Birding Highlights of Taiwan 2017 series
“By mid-morning, Formosan Whistling-thrush (Myophonus insularis) at Tonghou River was ready for bath and a pair was observed contemplating, who was going to get wet first.
“The running stream of cool, clean water was simply too good to resist. Finally, a daily routine issued. One pussy footed into water and against the current flow, bathed vigorously and with sheer delight.
“Here are composite clippings taken from video (above 3 images).
“Repeated wing-flapping, body shuddering and tail wriggling were observed. Head dunking and butterfly winged strokes executed sent water to splash over, like fountain sprays to a rinse off. “Satisfied, bird flew off to preen and to prime its feathers.
“A caterpillar crustacean-looking species or similar became mid-morning snack to a keen eyed Formosan Whistling Thrush as sunbathing wriggler took on a fool hardy stunt when remained and exposed on rock surface (above).
“The endemic bird wasted no time to pincer the hairy creature and executed several rapid, concussionary twists and swings. The former held on to it prey possessively, as it strutted about the rocks for a hideout (above).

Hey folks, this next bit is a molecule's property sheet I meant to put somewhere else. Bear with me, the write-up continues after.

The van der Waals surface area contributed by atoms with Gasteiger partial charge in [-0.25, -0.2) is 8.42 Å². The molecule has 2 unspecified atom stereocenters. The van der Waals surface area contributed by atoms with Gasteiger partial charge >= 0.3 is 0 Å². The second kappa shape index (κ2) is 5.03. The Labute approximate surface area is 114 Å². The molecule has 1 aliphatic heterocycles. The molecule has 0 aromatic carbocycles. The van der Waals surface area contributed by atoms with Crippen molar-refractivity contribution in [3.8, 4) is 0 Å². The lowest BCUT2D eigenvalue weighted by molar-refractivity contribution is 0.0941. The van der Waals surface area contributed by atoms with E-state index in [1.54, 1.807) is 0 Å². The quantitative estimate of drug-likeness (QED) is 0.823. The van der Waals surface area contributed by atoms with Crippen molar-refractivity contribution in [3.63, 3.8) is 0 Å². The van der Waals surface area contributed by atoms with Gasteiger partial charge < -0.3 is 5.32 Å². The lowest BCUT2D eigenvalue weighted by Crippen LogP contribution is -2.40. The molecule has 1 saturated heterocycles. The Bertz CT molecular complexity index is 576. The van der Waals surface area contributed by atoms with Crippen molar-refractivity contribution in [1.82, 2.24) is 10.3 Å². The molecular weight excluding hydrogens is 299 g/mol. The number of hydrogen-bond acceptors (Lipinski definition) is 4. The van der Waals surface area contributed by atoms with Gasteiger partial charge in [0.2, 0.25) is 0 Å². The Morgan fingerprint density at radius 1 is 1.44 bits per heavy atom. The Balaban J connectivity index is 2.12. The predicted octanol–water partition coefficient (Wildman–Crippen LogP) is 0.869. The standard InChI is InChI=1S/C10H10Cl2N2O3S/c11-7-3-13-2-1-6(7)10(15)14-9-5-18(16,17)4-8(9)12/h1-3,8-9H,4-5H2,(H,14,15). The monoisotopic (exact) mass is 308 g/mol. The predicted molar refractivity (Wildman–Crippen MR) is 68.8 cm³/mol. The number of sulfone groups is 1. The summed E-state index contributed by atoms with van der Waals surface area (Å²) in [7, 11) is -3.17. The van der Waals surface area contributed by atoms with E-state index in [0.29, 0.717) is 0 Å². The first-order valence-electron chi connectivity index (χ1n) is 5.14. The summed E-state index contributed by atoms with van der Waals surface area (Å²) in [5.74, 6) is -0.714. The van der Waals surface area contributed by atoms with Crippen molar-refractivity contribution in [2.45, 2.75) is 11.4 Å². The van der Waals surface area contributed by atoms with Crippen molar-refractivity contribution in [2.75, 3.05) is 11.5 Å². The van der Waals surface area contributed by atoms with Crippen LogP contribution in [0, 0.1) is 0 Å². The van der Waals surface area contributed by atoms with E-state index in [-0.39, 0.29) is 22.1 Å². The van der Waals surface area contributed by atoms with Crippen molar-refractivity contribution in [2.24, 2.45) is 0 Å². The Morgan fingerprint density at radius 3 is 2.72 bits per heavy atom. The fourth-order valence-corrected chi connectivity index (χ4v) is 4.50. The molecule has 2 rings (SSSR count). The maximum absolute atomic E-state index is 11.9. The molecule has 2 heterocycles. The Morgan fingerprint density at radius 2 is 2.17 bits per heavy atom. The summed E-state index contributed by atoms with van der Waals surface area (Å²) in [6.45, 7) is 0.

“Still hanging on to its prey, an interesting observation issued and behaviour captured on video. Here are the composite clippings (above).
“The bird stared and raised its wings (above).
Was it a show off or rising to a challenge?
“I was not able to locate any aggressor nearby to suggest presence of a predator or food competitor at hand; but the action suggested, bird wanted to act bigger, to threaten, to ward off an adversary and had no intention of losing its prized catch (above).
“Constant gurgling and rippling water washed the rocky bed of the river, emitting a ‘24-7’ background music to ears of these whistlers.
Here, an adult Formosan Whistling Thrush perched on a fallen branch contemplating the good carefree life. |PLATE 9|
“How can life be dull on the rocks?
“Not… when readers are going to meet another species romancing in the neighbourhood of the Tonghou River in Wulai.”
Avian Writer Daisy O’Neill
2nd August 2017
Copyright article and all copy images – Courtesy of Daisy O’Neill Bird Conservation Fund